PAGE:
Paris - French author Maurice Druon, a former culture minister and fighter for France's World War II resistance movement, died Tuesday aged 90, the Academie francaise announced. Druon, author of numerous novels, was hailed by President Nicolas Sarkozy as "grand scribe and a grand soul."He is best known for Les Rois Maudits, or The Accused Kings, a series of historical novels published in the 1950s. Born on April 23, 1918 in Paris to a Russian-born father, Druon was regarded a language purist, protector of French traditions and outspoken opponent of anglicisms invading the French language. The writer joined the French Resistance against Nazi Germany's occupation and co-wrote Le Chant de Partisans, the movement's anthem. In 1966 we was elected to the Academie francaise to succeed Georges Duhamel. Duron served as culture minister from 1973-74.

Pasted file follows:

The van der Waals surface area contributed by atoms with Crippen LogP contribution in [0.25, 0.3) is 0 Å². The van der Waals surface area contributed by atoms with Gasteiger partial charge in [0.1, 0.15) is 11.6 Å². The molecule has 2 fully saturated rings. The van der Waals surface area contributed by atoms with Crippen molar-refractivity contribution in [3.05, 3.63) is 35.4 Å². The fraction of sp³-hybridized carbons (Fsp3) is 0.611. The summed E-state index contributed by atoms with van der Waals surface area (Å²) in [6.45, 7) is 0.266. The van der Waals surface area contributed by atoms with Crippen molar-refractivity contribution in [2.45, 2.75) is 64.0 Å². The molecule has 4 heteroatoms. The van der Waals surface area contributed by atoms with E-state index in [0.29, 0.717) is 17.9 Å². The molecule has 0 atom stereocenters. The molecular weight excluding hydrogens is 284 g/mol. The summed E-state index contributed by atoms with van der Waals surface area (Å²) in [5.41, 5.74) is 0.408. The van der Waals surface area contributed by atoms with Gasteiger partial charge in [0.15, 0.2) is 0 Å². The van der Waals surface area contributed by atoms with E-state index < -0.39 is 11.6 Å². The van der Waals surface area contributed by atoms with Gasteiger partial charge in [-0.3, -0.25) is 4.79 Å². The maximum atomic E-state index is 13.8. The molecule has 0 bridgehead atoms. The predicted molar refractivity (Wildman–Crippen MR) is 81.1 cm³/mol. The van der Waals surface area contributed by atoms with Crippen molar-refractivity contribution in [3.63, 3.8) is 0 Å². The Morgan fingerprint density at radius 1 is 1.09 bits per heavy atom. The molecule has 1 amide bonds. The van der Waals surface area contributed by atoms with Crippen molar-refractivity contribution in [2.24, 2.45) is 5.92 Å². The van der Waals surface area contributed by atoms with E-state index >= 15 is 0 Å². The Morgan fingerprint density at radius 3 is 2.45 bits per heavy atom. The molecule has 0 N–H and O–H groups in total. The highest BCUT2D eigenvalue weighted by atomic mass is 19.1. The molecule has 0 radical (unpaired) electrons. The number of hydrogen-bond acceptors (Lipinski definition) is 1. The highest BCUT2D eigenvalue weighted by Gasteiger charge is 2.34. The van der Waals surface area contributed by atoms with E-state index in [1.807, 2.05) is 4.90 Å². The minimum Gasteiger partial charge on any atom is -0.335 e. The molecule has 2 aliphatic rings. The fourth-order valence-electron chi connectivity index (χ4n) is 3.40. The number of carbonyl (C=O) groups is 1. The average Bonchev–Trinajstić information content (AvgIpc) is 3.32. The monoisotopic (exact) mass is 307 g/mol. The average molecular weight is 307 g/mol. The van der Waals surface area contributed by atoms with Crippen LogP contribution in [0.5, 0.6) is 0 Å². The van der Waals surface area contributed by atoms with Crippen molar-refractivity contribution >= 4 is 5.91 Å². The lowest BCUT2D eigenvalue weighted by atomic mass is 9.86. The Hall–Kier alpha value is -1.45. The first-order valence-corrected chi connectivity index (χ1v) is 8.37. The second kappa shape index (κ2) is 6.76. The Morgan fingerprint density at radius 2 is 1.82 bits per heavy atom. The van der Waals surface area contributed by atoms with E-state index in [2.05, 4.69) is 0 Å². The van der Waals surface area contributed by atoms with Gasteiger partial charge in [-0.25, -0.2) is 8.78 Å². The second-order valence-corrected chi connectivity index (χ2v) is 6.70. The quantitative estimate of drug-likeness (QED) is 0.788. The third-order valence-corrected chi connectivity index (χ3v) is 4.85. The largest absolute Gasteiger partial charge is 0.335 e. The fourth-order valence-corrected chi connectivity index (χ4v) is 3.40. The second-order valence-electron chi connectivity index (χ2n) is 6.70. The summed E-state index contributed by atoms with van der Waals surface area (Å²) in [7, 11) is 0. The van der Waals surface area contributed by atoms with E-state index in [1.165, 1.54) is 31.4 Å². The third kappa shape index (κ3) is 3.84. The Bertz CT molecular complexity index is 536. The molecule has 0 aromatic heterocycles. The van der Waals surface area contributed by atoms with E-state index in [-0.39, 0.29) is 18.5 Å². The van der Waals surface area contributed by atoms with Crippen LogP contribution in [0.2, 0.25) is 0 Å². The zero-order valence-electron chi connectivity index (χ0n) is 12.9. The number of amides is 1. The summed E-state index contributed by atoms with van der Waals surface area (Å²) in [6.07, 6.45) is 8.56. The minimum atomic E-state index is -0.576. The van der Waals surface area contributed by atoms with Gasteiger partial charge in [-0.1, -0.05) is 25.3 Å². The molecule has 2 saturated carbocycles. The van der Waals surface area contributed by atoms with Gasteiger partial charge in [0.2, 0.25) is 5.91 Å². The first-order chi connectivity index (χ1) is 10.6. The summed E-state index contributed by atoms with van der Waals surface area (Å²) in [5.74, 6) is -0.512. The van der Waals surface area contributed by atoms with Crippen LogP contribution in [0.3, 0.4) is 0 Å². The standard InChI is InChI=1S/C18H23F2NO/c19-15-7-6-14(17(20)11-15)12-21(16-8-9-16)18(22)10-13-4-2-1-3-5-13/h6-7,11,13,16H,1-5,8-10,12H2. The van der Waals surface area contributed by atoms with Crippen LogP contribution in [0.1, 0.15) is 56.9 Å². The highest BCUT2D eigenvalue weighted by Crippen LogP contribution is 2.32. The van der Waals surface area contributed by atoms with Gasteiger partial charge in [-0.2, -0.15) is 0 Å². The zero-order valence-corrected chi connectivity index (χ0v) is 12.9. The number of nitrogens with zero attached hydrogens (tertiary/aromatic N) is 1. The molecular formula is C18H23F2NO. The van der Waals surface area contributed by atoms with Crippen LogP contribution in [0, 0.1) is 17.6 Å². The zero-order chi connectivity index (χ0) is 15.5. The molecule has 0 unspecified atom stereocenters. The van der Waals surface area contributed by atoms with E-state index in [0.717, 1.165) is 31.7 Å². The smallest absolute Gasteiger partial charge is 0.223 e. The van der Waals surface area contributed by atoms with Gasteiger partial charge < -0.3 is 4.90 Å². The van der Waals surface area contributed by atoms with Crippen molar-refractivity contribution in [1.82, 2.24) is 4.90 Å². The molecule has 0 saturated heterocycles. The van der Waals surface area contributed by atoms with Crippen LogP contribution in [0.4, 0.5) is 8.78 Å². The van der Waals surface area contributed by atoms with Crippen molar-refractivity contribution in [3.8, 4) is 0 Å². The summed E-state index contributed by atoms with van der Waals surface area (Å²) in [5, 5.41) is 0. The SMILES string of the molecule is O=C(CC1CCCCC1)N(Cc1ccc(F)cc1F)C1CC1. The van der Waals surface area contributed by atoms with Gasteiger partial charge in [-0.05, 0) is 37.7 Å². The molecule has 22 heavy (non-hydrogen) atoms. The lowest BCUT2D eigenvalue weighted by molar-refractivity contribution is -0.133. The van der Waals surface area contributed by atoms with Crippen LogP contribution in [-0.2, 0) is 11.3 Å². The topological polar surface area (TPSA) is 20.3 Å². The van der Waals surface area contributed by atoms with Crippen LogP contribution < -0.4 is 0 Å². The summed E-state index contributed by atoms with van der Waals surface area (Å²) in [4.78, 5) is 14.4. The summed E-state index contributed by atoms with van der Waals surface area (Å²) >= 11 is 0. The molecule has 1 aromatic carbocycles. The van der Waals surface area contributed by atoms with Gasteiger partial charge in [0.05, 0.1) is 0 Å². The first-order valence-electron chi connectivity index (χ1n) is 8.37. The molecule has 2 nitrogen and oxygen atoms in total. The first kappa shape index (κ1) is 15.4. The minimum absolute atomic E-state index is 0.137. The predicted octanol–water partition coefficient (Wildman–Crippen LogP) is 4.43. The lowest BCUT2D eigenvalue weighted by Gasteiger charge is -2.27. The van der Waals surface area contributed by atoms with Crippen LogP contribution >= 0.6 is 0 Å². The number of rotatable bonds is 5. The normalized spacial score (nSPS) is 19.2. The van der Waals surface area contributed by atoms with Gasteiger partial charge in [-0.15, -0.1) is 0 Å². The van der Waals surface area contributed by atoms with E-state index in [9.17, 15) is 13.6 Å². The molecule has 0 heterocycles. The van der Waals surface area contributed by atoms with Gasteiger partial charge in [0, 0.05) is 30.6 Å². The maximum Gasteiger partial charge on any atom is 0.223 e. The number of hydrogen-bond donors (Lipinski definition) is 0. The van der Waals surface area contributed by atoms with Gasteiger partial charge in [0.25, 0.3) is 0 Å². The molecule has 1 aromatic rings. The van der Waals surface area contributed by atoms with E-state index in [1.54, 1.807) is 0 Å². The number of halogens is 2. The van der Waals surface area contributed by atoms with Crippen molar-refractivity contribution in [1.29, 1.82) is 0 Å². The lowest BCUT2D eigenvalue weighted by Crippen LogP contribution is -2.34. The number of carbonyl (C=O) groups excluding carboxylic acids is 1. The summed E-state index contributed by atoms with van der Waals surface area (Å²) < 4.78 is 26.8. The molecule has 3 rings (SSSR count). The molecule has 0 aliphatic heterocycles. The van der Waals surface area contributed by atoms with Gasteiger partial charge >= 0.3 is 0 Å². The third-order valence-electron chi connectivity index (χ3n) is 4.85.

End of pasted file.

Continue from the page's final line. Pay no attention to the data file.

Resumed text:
When I was a teenager I used to devour his "Accursed Kings" series. Between him and Alexander Duma Sr. I used to know most of the French dynasty starting with Philip the Fair. There was just something exciting and profoundly sad in his stories of the French Kings. Unlike Duma, who tended to prefer a more dramatic approach, Druon painted his novels in a more historically correct light. I have an anniversary edition of some of his books, but he detailed the fall of the French Capetian dynasty until the third Valois king took over.